I remember when you could judge someone’s entire family over whether or not they had a TV in the home. It used to be that TV was the most important singular factor in what yeshiva, seminary, summer camp, or shul you went to. I remember when people snuck TV’s into their home using air conditioner boxes and hiding them behind the mirror or vanity in their master bedroom (my father an electrician, worked in many homes where this was the case). TV was not like the internet is, you never really needed it, you couldn’t find an excuse when the kids discovered that little black and white existed in the laundry room for the baalabusta who needed a break once in a while. It wasn’t easy to explain to your kids friends parents, that you would hide the TV when they came over. TV was and is still considered an evil, but no longer do people in the frum community or shidduch world ask about it. It’s become obsolete, because TV is automatically in the home now, pretty much everyone has the internet and no matter how many filters you have, the frum world produces videos and movies and shows and you will have access.
I remember thinking that the one family of cousins in Monsey who did have a monitor was more modern, turns out they were, their kids ended up in college and one of them only covers her hair partially, a shonda I tell you. Then there were those families that only had a monitor, but there was always some at risk kid in those families that figured out how to make the monitor into a TV. In yeshiva we had a monitor, that magically became a TV on Superbowl Sunday and reverted back to monitor during the commercials.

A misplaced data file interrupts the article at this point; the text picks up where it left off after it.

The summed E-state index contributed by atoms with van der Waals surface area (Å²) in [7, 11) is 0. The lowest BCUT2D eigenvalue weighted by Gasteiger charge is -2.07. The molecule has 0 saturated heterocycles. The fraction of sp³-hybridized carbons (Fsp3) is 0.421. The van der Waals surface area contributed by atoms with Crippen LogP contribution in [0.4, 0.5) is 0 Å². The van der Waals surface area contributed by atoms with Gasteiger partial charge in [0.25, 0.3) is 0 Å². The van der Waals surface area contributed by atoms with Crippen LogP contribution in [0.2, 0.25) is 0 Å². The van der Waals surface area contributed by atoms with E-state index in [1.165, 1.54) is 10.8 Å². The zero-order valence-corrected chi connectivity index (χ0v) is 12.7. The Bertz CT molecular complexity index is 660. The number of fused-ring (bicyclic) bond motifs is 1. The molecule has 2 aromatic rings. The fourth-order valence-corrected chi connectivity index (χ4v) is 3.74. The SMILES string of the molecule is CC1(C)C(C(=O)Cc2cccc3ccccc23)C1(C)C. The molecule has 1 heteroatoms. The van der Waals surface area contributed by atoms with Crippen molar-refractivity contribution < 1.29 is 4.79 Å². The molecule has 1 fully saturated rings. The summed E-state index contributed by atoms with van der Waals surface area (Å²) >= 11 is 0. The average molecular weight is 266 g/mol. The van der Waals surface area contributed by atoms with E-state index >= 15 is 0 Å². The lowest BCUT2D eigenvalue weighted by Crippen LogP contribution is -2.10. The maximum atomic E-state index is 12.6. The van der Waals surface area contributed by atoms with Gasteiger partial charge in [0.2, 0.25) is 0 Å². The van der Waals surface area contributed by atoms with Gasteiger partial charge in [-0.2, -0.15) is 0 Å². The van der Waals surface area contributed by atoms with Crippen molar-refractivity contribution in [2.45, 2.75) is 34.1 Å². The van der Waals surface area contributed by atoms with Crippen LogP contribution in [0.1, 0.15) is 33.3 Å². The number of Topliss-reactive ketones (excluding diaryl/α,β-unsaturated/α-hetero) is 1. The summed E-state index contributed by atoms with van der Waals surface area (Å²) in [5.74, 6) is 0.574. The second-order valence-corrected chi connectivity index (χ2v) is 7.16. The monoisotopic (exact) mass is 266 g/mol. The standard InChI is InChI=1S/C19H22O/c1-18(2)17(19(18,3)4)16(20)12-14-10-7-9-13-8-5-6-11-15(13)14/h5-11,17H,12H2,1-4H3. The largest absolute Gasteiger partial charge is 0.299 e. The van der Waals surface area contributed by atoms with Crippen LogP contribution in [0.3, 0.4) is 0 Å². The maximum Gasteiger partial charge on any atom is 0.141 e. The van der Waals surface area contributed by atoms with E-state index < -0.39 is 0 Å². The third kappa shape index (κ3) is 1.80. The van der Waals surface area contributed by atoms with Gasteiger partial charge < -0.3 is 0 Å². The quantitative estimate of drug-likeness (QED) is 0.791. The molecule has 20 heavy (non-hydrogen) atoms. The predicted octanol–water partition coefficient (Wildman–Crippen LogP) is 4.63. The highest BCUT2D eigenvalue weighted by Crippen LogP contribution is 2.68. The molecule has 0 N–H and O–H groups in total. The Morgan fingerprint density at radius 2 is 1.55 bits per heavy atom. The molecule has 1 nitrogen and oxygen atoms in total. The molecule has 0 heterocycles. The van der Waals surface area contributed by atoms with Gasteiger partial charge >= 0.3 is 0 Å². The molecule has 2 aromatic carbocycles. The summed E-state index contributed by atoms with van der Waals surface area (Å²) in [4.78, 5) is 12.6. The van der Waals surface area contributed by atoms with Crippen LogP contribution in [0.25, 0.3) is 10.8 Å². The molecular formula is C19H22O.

I remember thinking that TV was one of the few things in life that defined you, I used to brag about all the TV I watched, in the hope that I would not be called yeshivish (in no ones dreams was I ever yeshivish, shabbos morning cartoons ruined that image) I remember thinking negatively of those who didn’t have a TV, like they were closed minded or something, like they wanted to remain in their shells without knowing about the world, except what the Hamodia or Yated newspapers told them on Friday nights.
In my old age I’ve come to realize that when modern or secular people don’t have a TV, it’s not because they are stupid, ignorant, or insular, it’s usually the opposite. I haven’t had a TV since I moved out of my house at age 18 and don’t plan on getting one anytime soon. Sure, we have netflix and hulu, but I find TV to be addictive and a complete inactive waste of time. Fact is, that in the Bay Area it’s hard to find any Jew who has a TV, not because they watch so much of it online, but because the weather is nice and books seem to have more appeal these days. When I want to be brainwashed through media, I just tune in to NPR, their voices are so relaxing that it makes any traffic jam into a lullaby.
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